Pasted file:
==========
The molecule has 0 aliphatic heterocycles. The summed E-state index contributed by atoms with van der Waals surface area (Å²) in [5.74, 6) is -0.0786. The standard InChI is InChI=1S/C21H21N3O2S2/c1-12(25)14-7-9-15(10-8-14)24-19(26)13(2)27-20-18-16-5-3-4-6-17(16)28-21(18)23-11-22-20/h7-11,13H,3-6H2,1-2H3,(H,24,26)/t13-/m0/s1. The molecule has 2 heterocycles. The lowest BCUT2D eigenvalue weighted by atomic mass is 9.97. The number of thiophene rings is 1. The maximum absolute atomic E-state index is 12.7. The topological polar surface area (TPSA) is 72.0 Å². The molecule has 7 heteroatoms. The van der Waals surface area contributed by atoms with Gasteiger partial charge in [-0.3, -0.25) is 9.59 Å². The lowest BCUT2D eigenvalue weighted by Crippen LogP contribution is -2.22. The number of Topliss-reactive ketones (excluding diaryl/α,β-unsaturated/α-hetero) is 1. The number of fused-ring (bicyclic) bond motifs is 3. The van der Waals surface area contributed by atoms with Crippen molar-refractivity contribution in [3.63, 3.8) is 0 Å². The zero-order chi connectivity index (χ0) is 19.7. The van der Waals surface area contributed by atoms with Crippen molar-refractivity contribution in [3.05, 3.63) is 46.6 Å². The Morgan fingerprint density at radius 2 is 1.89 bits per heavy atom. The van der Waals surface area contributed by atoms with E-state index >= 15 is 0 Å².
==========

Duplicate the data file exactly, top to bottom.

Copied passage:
The molecule has 0 aliphatic heterocycles. The summed E-state index contributed by atoms with van der Waals surface area (Å²) in [5.74, 6) is -0.0786. The standard InChI is InChI=1S/C21H21N3O2S2/c1-12(25)14-7-9-15(10-8-14)24-19(26)13(2)27-20-18-16-5-3-4-6-17(16)28-21(18)23-11-22-20/h7-11,13H,3-6H2,1-2H3,(H,24,26)/t13-/m0/s1. The molecule has 2 heterocycles. The lowest BCUT2D eigenvalue weighted by atomic mass is 9.97. The number of thiophene rings is 1. The maximum absolute atomic E-state index is 12.7. The topological polar surface area (TPSA) is 72.0 Å². The molecule has 7 heteroatoms. The van der Waals surface area contributed by atoms with Gasteiger partial charge in [-0.3, -0.25) is 9.59 Å². The lowest BCUT2D eigenvalue weighted by Crippen LogP contribution is -2.22. The number of Topliss-reactive ketones (excluding diaryl/α,β-unsaturated/α-hetero) is 1. The number of fused-ring (bicyclic) bond motifs is 3. The van der Waals surface area contributed by atoms with Crippen molar-refractivity contribution in [3.63, 3.8) is 0 Å². The zero-order chi connectivity index (χ0) is 19.7. The van der Waals surface area contributed by atoms with Crippen molar-refractivity contribution in [3.05, 3.63) is 46.6 Å². The Morgan fingerprint density at radius 2 is 1.89 bits per heavy atom. The van der Waals surface area contributed by atoms with E-state index >= 15 is 0 Å².